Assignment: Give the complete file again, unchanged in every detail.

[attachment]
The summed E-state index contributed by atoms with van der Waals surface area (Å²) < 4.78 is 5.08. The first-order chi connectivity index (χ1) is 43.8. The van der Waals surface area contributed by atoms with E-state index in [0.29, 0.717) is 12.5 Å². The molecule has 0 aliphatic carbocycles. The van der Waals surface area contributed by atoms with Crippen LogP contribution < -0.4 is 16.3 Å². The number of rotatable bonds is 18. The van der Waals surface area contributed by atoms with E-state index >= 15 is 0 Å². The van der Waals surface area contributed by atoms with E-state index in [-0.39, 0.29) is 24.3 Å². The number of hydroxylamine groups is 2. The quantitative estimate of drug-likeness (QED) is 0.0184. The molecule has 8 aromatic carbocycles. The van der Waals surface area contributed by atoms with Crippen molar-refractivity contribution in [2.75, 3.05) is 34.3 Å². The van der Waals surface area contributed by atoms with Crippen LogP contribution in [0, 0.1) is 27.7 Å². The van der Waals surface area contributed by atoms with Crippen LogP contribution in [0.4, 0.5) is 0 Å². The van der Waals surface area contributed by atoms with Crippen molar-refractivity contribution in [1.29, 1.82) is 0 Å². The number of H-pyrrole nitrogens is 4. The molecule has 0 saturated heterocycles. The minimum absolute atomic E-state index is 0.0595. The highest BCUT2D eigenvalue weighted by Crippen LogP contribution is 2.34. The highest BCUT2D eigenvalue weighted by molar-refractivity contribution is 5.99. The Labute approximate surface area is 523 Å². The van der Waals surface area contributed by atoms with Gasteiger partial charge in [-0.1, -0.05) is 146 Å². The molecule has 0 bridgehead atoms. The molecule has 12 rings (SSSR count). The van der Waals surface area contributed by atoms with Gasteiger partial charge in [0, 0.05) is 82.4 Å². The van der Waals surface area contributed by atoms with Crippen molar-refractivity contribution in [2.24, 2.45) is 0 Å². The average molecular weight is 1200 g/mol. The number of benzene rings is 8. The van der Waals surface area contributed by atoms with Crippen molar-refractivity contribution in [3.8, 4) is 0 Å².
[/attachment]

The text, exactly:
The summed E-state index contributed by atoms with van der Waals surface area (Å²) < 4.78 is 5.08. The first-order chi connectivity index (χ1) is 43.8. The van der Waals surface area contributed by atoms with E-state index in [0.29, 0.717) is 12.5 Å². The molecule has 0 aliphatic carbocycles. The van der Waals surface area contributed by atoms with Crippen LogP contribution < -0.4 is 16.3 Å². The number of rotatable bonds is 18. The van der Waals surface area contributed by atoms with E-state index >= 15 is 0 Å². The van der Waals surface area contributed by atoms with E-state index in [-0.39, 0.29) is 24.3 Å². The number of hydroxylamine groups is 2. The quantitative estimate of drug-likeness (QED) is 0.0184. The molecule has 8 aromatic carbocycles. The van der Waals surface area contributed by atoms with Crippen molar-refractivity contribution in [2.75, 3.05) is 34.3 Å². The van der Waals surface area contributed by atoms with Crippen LogP contribution in [0, 0.1) is 27.7 Å². The van der Waals surface area contributed by atoms with Crippen LogP contribution in [0.4, 0.5) is 0 Å². The van der Waals surface area contributed by atoms with Crippen molar-refractivity contribution in [1.29, 1.82) is 0 Å². The number of H-pyrrole nitrogens is 4. The molecule has 0 saturated heterocycles. The minimum absolute atomic E-state index is 0.0595. The highest BCUT2D eigenvalue weighted by Crippen LogP contribution is 2.34. The highest BCUT2D eigenvalue weighted by molar-refractivity contribution is 5.99. The Labute approximate surface area is 523 Å². The van der Waals surface area contributed by atoms with Gasteiger partial charge in [-0.1, -0.05) is 146 Å². The molecule has 0 bridgehead atoms. The molecule has 12 rings (SSSR count). The van der Waals surface area contributed by atoms with Gasteiger partial charge in [0, 0.05) is 82.4 Å². The van der Waals surface area contributed by atoms with Crippen molar-refractivity contribution in [2.24, 2.45) is 0 Å². The average molecular weight is 1200 g/mol. The number of benzene rings is 8. The van der Waals surface area contributed by atoms with Crippen molar-refractivity contribution in [3.8, 4) is 0 Å².